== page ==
THE country’s first legal officer has clarified lawyers' responsibilities to help clients avoid court ahead of new dispute resolution laws.
As reported yesterday in The New Lawyer, the newly introduced Civil Dispute Resolution Bill is a bid to ensure disputes are resolved as much as possible outside the court system.
“Access to justice is not just about access to a court or a lawyer, it is about providing practical, affordable and easily understood information and options to help people prevent or resolve their disputes,” Attorney General McClelland said.
But it’s not just potential litigants who hold all the new responsibilities should the legislation pass.
“The Bill recognises that the effective resolution of disputes is a matter for parties, the courts, and lawyers,” McClelland said yesterday.
“Lawyers will therefore be required to advise their clients of the requirement to file the genuine steps statement, and to assist their clients to comply,” he said.
“By encouraging parties and lawyers to seriously attempt to resolve disputes before they contemplate litigation, there will be an improvement in the early resolution of disputes.”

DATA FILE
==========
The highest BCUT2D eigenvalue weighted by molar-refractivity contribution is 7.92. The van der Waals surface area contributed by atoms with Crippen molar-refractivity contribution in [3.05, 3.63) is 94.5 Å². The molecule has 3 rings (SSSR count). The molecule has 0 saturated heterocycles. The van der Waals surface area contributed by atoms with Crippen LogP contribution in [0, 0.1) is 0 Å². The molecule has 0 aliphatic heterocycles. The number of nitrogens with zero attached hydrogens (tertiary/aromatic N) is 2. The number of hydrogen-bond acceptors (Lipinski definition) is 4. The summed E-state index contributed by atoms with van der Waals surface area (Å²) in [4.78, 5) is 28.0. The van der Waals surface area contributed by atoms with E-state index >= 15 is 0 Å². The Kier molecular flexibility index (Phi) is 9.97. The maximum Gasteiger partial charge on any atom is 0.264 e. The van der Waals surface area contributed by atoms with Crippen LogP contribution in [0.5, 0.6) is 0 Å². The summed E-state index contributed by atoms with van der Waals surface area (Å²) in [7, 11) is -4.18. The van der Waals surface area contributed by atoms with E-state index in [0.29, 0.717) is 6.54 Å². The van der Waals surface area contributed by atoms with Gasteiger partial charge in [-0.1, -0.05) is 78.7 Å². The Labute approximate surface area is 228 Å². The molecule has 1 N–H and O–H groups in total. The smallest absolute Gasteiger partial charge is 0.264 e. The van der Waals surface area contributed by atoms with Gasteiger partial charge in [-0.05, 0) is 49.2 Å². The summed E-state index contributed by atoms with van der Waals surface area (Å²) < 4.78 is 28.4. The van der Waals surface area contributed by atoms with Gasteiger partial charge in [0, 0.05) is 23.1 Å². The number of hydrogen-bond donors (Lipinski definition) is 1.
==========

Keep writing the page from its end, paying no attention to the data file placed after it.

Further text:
The new legislation would require prospective litigants to lodge a statement with the court detailing what steps they have taken to resolve their dispute or, if they haven’t, the reasons why.
The statement will also provide additional information that the court can consider when making orders and directions under its existing case management and costs powers.
According to the new legislation, genuine steps to resolve a dispute include exchanging information between parties to more clearly identify the issues in dispute, or considering possible resolution through mediation or conciliation.
The Civil Dispute Resolution Bill is all about seeking to resolve disputes at the most appropriate level, McClelland said.
“It encourages parties to resolve their disputes at the earliest possible opportunity, and to do so outside of the courts – promoting a move away from the often stressful, expensive adversarial culture of litigation.”